In C v C  EWHC 3186 (Fam) Mrs Justice Roberts applied the principle which was confirmed by the Court of Appeal in the recent case of Waggott -v- Waggott. The case, which involved entitlement to post-separation income, hinged on the question;
“Is an earning capacity capable of being a matrimonial asset to which the sharing principle applies and in the product of which, as a result, an applicant spouse has a continuing entitlement to share?”
“The clear answer is that it is not.”
In the case of C v C – both parties were in their mid-forties, with two young children. The couple had been married for 8 years (but had lived together for 10 years in total) and they separated in June 2016.
The wife (‘W’) had given up her job in an investment bank to look after the couple’s children. The husband (‘H’) carried on with his work as a senior head of department within an investment bank.
When the trial started, H declared that there was £25.36m available for sharing between the parties, not including some Restricted Stock Units (RSUs) that he had been awarded in 2018. Although these RSU’s hadn’t been earned or vested yet, W asked the court to consider total assets of £27m.
H was earning a substantial amount – £4.287m in 2016/17 and £3.124m in 2017/2018. His earnings included a basic salary, along with a supplemental compensation allowance (which he considered an integral part of his salary), and an additional discretionary bonus.
W wanted the former matrimonial home to be transferred to her, along with lump sums equal to 50 per cent of H’s future receipts from the RSUs awarded for years 2014-17. She agreed to waive the RSUs that had been awarded in 2014 and 2017, if H accepted her proposal. She also asked for all other assets to be equalised and periodical payments to be made for their children in the amounts of £25,000 per child, school and university fees plus the costs of their nanny until the youngest child turns 11.
H’s proposal was based on him ring-fencing around £6.5million of his post-separation assets. The first open offer resulted in a division of 66:34 in his favour. His second open offer provided for a division of 60:40 in his favour by way of a balancing lump sum payment of £1.78m, leaving W with assets in the sum of £10.2m. He agreed to W’s claim for child periodical payments but also asked W to make an equal contribution to the costs of education.
The parties disagreed about the splitting of the RSUs. H had set up new bank accounts post-separation to set clear divisions between his pre and post separation income, and he said that a significant account of his post-separation remuneration would be RSUs. He pointed out that these were subject to performance-based claw back provisions, and he would have to perform well at work for between 4.5 and 6.5 years after they were awarded, for them to reach their full value. He added that 25 per cent of the vested RSUs and 60 per cent of the unvested RSUs were non-matrimonial.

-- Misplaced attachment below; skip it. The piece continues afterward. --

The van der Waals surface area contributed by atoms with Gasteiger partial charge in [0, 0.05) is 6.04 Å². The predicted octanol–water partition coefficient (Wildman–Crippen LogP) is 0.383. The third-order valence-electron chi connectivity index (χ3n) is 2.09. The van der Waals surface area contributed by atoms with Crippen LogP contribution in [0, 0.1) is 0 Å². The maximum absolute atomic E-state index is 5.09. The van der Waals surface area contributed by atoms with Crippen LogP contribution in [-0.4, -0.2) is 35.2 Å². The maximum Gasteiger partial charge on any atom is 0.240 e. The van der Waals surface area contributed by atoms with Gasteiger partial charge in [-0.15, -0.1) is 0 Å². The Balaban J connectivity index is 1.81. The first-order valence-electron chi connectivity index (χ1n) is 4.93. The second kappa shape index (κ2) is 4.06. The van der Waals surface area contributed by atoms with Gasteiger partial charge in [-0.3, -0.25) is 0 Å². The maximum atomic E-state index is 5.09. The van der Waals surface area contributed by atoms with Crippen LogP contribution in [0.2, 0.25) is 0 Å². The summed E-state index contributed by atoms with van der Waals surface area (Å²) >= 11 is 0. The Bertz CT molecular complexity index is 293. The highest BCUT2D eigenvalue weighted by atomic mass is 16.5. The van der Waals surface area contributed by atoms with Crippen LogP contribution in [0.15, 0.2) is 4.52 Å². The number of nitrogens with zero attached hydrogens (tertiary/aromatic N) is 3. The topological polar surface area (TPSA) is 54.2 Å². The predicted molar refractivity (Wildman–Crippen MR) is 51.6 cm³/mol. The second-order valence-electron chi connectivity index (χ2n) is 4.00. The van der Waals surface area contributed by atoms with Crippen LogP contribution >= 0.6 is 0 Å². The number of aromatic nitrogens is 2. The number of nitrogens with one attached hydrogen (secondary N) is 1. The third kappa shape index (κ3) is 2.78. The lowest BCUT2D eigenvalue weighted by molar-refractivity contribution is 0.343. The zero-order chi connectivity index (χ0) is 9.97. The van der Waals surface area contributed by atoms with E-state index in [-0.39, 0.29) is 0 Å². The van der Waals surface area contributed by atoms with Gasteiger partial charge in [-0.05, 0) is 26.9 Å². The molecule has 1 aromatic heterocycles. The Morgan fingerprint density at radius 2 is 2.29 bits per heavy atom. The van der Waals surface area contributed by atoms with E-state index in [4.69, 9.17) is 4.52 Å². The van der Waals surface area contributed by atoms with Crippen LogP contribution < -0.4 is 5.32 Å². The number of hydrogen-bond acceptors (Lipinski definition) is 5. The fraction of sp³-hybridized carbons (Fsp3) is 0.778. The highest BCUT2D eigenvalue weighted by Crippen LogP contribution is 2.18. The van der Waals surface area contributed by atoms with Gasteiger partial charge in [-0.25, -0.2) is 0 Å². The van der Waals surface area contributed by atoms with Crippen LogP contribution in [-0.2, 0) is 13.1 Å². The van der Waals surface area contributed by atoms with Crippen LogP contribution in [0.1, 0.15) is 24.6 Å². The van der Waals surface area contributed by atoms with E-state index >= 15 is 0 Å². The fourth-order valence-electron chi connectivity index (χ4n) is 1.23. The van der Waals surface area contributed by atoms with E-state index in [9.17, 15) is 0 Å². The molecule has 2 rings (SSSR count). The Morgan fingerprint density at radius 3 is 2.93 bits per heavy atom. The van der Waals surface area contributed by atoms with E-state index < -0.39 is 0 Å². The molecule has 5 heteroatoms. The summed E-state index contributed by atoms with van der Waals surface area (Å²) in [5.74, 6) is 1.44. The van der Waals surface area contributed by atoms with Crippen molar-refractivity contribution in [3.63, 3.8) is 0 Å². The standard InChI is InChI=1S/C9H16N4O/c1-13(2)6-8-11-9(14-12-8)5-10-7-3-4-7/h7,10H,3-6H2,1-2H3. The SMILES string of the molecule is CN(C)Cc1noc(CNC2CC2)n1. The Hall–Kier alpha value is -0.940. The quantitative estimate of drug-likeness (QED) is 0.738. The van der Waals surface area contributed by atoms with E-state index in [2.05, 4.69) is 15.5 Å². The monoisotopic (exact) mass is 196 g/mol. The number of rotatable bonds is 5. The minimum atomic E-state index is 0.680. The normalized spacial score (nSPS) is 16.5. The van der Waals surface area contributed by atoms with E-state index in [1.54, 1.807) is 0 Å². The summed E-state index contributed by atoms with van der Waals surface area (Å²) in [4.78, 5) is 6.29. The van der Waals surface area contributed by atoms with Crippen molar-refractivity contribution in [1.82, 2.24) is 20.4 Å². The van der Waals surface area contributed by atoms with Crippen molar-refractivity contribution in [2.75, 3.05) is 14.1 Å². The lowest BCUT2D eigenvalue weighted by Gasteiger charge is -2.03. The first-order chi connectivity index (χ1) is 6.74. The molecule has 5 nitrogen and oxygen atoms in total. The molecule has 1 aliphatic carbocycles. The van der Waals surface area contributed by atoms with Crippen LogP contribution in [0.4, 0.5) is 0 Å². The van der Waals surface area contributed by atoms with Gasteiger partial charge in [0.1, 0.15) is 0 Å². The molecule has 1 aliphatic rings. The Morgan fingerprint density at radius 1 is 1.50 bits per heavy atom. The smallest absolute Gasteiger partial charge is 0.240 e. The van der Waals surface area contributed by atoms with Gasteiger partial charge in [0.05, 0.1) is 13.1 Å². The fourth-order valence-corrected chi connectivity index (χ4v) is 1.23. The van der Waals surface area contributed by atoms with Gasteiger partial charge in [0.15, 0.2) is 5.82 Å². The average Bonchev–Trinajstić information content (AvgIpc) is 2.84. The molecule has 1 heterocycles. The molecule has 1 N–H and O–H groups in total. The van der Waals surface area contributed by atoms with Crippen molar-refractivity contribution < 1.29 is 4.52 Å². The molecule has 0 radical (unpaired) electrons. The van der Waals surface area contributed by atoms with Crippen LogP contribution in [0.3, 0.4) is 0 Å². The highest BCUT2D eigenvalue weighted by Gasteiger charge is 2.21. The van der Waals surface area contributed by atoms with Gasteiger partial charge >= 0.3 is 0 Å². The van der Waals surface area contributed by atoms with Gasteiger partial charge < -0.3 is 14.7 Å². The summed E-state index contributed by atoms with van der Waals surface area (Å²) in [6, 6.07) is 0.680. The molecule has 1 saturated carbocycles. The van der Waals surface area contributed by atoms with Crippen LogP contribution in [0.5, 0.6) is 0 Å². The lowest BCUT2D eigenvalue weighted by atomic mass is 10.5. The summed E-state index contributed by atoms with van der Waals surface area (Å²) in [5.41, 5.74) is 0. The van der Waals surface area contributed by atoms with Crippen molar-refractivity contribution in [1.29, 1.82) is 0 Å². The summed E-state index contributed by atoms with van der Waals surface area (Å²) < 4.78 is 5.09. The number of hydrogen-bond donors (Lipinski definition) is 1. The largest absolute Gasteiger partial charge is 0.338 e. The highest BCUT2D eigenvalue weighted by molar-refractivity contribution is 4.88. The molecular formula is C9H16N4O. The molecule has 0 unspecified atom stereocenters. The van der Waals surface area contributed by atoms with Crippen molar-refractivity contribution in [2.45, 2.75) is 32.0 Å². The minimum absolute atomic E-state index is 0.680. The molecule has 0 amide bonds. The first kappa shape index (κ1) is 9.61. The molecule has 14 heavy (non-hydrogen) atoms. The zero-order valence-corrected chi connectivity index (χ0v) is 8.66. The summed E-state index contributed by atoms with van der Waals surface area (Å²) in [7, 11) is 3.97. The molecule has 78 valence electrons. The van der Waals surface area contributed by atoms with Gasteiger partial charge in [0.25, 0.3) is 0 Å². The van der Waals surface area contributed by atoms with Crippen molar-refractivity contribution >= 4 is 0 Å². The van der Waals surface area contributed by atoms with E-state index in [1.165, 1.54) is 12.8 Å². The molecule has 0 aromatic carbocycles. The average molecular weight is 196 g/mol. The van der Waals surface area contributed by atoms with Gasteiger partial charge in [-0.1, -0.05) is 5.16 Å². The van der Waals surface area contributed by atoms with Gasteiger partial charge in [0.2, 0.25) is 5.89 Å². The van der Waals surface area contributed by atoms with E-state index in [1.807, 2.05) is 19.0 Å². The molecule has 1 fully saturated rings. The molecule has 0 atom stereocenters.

W said that she was entitled to an equal share of all RSUs made prior to May 2016 along with the supplemental compensation allowance awarded at the end of 2015 but paid in 2016; and all RSU receipts in 2016 and 2017. She believed she was entitled to this because of her contribution to the marriage, including the childcare she had provided.
Following the decision in Waggott, post-separation earnings must now be treated as falling outside the definition of matrimonial property; and there must be clear justification for any sharing of it.
The court decided that ‘an earning capacity in terms of its present and future potential to generate income, the product of which may well be savings, investments or any tangible accretion to future capital wealth”’ did not represent matrimonial property subject to the sharing principle, and also didn’t accept that W’s provision of childcare post-separation entitled her to H’s post-separation earnings; although this did not mean that the parties’ contributions were irrelevant to the assessment of needs and fairness of outcome.
On the basis of the finding of fact that the marital partnership had ended by May 2016, and the receipts thereafter were in the sum of £3.413m, the Judge found that there was a clear dividing line between matrimonial and non-matrimonial property.
The judge ordered that W should keep legal ownership of the former matrimonial home, and H should pay lump sum payment of £1,877,854 to discharge the mortgage. He was also ordered to pay a lump sum of £1,781,962 to equalise the matrimonial capital held by the parties, to make child periodical payments in the sum of £25,000pa per child; and to be wholly responsible for the children’s education costs until the they complete secondary education.
For more detail on the case see: C v C Family Law Week.